However, it also has many roles outside the reproductive system such as thermogenesis (increasing your core temperature). It reduces spasms by relaxing smooth muscle tissue, acts as an anti-inflammatory agent and helps to regulate the immune system.

Progesterone assists in thyroid function, bone building, skin resilience along with joint, tendon and ligament health. It also plays a role in regulating nerve function and provides protection against endometrial cancer (involving the uterine lining) by regulating the effects of estrogen.


Aldosterone is a hormone that is produced by the outer portion of the adrenal cortex in the adrenal gland and it regulates sodium and potassium balance in the blood.


Cortisol is a corticosteroid hormone produced by the adrenal cortex in response to stress; it increases blood pressure, blood sugar levels, and suppresses the immune system. Cortisol is part of the flight or fight response that used to be so critical to our survival.

Cortisol is also an underlying cause of that dreaded belly fat which starts to accumulate from midlife on as a result of the highly rushed and stressed lifestyles of today. When cortisol is secreted for an extended period of time it results in muscle wastage, hyperglycemia, and will suppress the body's immune and inflammatory systems.


Testosterone is primarily secreted in the ovaries but small amounts are released by the adrenal glands. It is the principal male sex hormone (androgen) and the female body produces about 20 times less than a male body. Testosterone is a key ingredient in estrogen metabolism.

The conversion of testosterone to estradiol is critical in both your bones and brain. In the bones this reaction helps to accelerate the maturation of cartilage into bone and in the brain, or nervous system, this conversion of testosterone to estradiol serves as a feed back signal to help regulate the release of hormones by the hypothalamus.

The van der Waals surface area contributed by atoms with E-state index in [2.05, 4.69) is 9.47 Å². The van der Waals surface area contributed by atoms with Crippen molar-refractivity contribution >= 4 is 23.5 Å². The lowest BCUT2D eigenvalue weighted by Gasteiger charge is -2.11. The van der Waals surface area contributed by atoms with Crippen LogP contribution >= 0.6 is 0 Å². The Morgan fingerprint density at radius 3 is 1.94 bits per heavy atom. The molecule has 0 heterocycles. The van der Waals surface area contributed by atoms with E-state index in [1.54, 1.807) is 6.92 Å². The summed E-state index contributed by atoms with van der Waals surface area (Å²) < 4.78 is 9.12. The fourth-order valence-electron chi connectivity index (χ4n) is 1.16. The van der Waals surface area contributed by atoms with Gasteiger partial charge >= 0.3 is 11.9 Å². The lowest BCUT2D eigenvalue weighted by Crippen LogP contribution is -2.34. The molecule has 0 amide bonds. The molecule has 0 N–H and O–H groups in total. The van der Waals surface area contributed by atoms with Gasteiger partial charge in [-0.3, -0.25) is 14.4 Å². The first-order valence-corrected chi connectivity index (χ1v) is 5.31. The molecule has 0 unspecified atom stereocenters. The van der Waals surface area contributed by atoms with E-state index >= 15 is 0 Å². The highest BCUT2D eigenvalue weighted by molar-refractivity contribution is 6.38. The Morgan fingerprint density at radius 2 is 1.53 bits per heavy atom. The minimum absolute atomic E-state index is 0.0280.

It plays a vital role in your health and well-being. Some examples of testosterones roles are enhanced libido, energy, immune function, and protection against osteoporosis.

Dehydroepiandrosterone (DHEA):

DHEA is a natural steroid hormone produced from cholesterol by the adrenal glands, the gonads, adipose tissue and the brain. It is the dominant steroid hormone and precursor of all sex steroids. Regular exercise is known to increase DHEA production in the body.


During the reproductive years most of your estradiol is produced by your ovaries, while smaller amounts are produced by you adrenal cortex. Your fat and muscle cells also contribute to estradiol production by means of testosterone conversion and this continues even after menopause with proper encouragement by you.

Estradiol plays a critical role in your reproductive and sexual functioning, as well as other organs including bone structure.


Estrone is relevant to health and disease due to its conversion to estrone sulfate. It acts as a pool of estrone which can be converted to the more active estradiol.


Estriol is produced in significant amounts during pregnancy as it is made by the placenta. Levels of estriol in non-pregnant women do not change much after menopause, and levels are not significantly different from levels in men.

Are you starting to get the picture? Your hormones all tied together and your estrogens are not the only ones that are critical to your well-being. Every single hormone plays an ever important role all by itself and yet the production of each specific hormone is dependent on the other hormones!

You can't affect one without causing a chain reaction that affects all the others. And what you put into your body, as food (energy), and how you use your body has dramatic effect on this whole process.

In the next installment of this article you will be learning about the "good" and "bad" estrogens and how you can start to shift things in your favor!

Jenny May and Health Thru Fitness, LLC focus on researching, developing, and implementing fitness and health strategies that the menopausal woman, as well as women of all ages, can apply to their current physical status. To learn more about the Jenny May Principles check out and You are welcome to use this article for your website or newsletter provided that you include the above stated bio and website links. Copyright © Health Thru Fitness, LLC. All Rights Reserved